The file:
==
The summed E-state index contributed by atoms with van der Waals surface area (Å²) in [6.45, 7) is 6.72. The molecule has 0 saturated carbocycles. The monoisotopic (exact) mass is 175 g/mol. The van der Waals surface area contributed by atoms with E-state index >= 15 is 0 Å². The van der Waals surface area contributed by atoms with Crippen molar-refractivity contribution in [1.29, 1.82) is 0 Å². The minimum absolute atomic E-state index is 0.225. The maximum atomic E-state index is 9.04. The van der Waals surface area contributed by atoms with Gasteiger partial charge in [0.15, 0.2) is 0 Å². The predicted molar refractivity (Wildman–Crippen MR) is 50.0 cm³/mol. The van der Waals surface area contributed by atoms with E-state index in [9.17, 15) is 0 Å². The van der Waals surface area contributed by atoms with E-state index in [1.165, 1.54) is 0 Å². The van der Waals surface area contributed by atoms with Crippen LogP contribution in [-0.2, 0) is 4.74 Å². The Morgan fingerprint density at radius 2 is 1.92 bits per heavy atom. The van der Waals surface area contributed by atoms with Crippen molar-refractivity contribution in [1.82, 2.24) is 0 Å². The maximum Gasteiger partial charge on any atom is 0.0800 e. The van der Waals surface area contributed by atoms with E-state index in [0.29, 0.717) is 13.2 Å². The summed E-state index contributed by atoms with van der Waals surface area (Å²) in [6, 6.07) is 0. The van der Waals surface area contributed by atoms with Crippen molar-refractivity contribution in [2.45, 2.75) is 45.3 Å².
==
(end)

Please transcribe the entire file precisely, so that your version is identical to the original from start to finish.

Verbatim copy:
The summed E-state index contributed by atoms with van der Waals surface area (Å²) in [6.45, 7) is 6.72. The molecule has 0 saturated carbocycles. The monoisotopic (exact) mass is 175 g/mol. The van der Waals surface area contributed by atoms with E-state index >= 15 is 0 Å². The van der Waals surface area contributed by atoms with Crippen molar-refractivity contribution in [1.29, 1.82) is 0 Å². The minimum absolute atomic E-state index is 0.225. The maximum atomic E-state index is 9.04. The van der Waals surface area contributed by atoms with Gasteiger partial charge in [0.15, 0.2) is 0 Å². The predicted molar refractivity (Wildman–Crippen MR) is 50.0 cm³/mol. The van der Waals surface area contributed by atoms with E-state index in [9.17, 15) is 0 Å². The van der Waals surface area contributed by atoms with E-state index in [1.165, 1.54) is 0 Å². The van der Waals surface area contributed by atoms with Crippen LogP contribution in [-0.2, 0) is 4.74 Å². The Morgan fingerprint density at radius 2 is 1.92 bits per heavy atom. The van der Waals surface area contributed by atoms with Crippen molar-refractivity contribution in [1.82, 2.24) is 0 Å². The maximum Gasteiger partial charge on any atom is 0.0800 e. The van der Waals surface area contributed by atoms with E-state index in [0.29, 0.717) is 13.2 Å². The summed E-state index contributed by atoms with van der Waals surface area (Å²) in [6, 6.07) is 0. The van der Waals surface area contributed by atoms with Crippen molar-refractivity contribution in [2.45, 2.75) is 45.3 Å².